Buddha-Dharma-Sangha History

Shakyamuni Buddha Siddhartha Gautama – “The Buddha”

“I Take Refuge in the Triple Jewel (Buddha, Dharma, and Sangha)”

“Shakyamuni Buddha Siddhartha Gautama” (PDoB)

“Siddhartha Gautama (c.485–405 BCE) (Skt.; Pāli, Siddhattha Gotama). Name of the historical *Buddha. Siddhartha (meaning ‘One whose aim is accomplished’) was his personal name, and Gautama his clan or family name. His dates are still uncertain, but recent scholarship inclines to the dates shown as opposed to the more conventional ones of 563–486 BCE (see DATE OF THE BUDDHA). He was born into a noble family of the *śākya clan, and for this reason came to be known also as *śākya-muni (the sage of the śākyas). His father was *śuddhodana and his mother *Māyā. According to Buddhist sources his father was king of the city of *Kapilavastu, which was located just inside the southern border of present-day *Nepal. Siddhartha’s *birth was preceded by a dream in which his mother saw a white elephant entering her womb. From this the soothsayers foretold that the child would be either a Buddha or a Universal Ruler (*cakravartin). Seven days after giving birth Queen Māyā died. Siddhartha was married to *Yaśodharā (or *Rāhulamātā) and a son, *Rāhula, was born when the Buddha was either 16 or 29. Tradition recalls that the Buddha’s father shielded his son from the harsh realities of life until the young prince ventured outside the palace and was confronted by the sight of ‘fours signs’: an old man, a sick man, a corpse, and a renunciate. These experiences brought home to him the reality of *suffering and the nature of the human predicament, and turning his back on family life he renounced the world and became a religious mendicant. He studied with two teachers, *Udraka Rāmaputra and *Āḷāra Kālāma, but after six years of unproductive *ascetic exercises renounced the path of austerities and embarked on a more moderate spiritual path which he characterized as the ‘Middle Way’ (madhyamā-pratipad). By following this he gained enlightenment (bodhi) at Bodhgayā at the age of 35 and became a Buddha. After his spiritual awakening he attracted a band of followers and instituted a monastic order (Saṃgha). He travelled throughout north-east *India as an itinerant teacher for the remaining 45 years of his life. He died at age 80 after being in ill health for some months and having eating a meal of contaminated pork (see CUNDA; MAHĀPARINIBBĀNA SUTTA; SŪKARA-MADDAVA).” (PDoB)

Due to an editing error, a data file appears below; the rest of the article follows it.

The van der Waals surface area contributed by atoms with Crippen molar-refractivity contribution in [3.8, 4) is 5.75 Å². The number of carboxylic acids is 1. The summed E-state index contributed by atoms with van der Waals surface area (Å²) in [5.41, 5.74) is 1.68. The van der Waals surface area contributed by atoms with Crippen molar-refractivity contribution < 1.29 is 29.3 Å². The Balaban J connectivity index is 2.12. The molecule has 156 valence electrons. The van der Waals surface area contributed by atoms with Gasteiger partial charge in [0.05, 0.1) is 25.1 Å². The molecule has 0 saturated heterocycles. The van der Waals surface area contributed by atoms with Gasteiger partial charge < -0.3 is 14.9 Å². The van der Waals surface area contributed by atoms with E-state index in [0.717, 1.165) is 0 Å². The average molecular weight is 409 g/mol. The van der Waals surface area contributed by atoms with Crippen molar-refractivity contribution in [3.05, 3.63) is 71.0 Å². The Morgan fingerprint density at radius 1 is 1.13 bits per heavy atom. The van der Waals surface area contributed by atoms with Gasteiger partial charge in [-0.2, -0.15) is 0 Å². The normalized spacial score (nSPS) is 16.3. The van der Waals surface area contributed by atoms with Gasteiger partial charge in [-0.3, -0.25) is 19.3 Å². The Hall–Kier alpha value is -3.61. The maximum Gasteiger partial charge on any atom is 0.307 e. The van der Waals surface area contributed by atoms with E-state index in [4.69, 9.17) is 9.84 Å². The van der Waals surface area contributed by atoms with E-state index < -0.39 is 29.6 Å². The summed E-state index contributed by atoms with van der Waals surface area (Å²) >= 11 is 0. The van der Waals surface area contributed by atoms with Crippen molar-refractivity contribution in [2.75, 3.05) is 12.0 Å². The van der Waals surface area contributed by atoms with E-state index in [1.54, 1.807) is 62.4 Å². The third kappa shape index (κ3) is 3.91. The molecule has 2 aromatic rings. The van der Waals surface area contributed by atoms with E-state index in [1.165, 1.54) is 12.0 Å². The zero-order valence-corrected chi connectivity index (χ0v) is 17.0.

See Buddha’s Ten Great Disciples


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